"He always comes in with these choices," she continued, "but he's in the moment. He's not stuck. There are actors out there who would come in and have to stop while they tied their shoe. Or else they make a choice and that becomes the choice, for ever and ever. He's just not like that. He's just at the top of his game."

But in 1985, the game was beating him, and he quit. It was after an audition for the part of a mime on an episode of "Growing Pains." Among the competition were "four of the best mimes in the country – capris pants, striped shirts, white face, the whole thing. These were the top movement artists around."

He arrived, was handed the sides, and found his character's only line: "Hey."

"I read it and I was in no mood," he said. "Is this the entire part? Anybody could do this! You don't need a mime. You don't even need an actor!"

He went home and fired his agents. While telling the Odyssey's Ron Sossi about it he was offered Company Manager on Garry Trudeau and Liz Swados' Rap Master Ronnie, a send-up of the Reagan Administration. The show was moving to an AGVA run in West Hollywood. Still not looking for acting work. he was sought out and offered a role in Stein Winge's staging of Three Sisters, the show that would inaugurate the L.A Theatre Center. Winge, director of the National Theater of Norway, had drawn together a cast that included Meg Foster, Kim Cattrell, Ann Hearn, Stephen Tobolowsky, Angie Patton and others.

During that run a friend insisted he audition for a film role the friend said "you could do in your sleep."

Gross pestered casting director Melissa Skoff into letting him read for it.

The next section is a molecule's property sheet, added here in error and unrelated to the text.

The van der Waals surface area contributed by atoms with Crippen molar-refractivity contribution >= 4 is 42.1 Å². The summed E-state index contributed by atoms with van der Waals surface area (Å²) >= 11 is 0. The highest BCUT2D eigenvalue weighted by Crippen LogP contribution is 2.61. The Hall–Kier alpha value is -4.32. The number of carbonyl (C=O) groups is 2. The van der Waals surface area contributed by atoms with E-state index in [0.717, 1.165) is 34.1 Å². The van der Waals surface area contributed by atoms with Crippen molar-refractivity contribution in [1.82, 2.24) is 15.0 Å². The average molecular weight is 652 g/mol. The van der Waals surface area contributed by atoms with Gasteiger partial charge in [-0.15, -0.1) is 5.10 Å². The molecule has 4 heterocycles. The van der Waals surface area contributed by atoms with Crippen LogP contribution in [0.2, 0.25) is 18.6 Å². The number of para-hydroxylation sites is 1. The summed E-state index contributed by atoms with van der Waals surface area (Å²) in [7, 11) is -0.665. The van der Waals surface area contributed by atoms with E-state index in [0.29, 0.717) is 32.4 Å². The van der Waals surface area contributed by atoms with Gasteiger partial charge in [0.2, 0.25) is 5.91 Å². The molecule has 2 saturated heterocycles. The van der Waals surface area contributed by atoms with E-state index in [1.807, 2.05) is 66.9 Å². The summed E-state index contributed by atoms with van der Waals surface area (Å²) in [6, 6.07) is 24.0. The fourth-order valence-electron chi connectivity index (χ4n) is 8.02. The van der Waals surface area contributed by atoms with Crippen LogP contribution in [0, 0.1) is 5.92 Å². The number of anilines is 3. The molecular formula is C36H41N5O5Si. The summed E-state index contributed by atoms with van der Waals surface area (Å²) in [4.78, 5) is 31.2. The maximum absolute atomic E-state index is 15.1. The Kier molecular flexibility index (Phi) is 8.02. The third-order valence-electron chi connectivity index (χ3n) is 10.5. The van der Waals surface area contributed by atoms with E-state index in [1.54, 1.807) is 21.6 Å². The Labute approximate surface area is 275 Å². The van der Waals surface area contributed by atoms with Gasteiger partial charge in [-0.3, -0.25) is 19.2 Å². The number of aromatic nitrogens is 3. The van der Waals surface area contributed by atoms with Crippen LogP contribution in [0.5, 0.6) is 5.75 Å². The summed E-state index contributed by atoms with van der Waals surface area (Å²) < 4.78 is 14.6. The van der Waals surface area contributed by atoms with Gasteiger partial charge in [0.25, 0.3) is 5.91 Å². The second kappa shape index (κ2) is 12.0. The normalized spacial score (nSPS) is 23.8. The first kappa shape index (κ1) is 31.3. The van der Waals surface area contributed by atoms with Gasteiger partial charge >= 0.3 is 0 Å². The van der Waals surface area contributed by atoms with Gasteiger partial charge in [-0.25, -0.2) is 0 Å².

"Finally," he said, "I guess after they'd seen just about everybody in town, she agreed to let me come in."

After nine callbacks, he was cast as star C. Thomas Howell's best friend in Soul Man.

"They said 'We kept bringing you back because nobody could understand how you were able to do what you did in the audition. If you were that good why you didn't have a career already?"

Feeling secure, he joked with the producers about how this had overturned a recent decision to quit. He shared the story about the ridiculous mime audition. Carol Black and Neal Marlens, the couple who were Soul Man's producers, laughed. "Oh yeah," one said. "We wrote that."

Inset Photos, from top: The Chicago Conspiracy Trial, carrying sign beside Kathryn Johnson; "Juliet"by Romulus Linney, part of Love, Suicide (1993) – Laurie O'Brien, Frank Girardeau, Barbara Tarbuck and Gross; Portage to San Cristobal of A.H. (1984) Gross, left, with Philip Baker Hall (kneeling) and Keith Fowler, right
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'Wild Oats' (play – 1979)
South Coast Repertory
'Ruffian,' directed by David Emmes
'Chicago Conspiracy Trial' (Frank Condon and Ron Sossi play – 1979-80)
Odyssey Theatre Ensemble
'Donald Harris,' directed by Frank Condon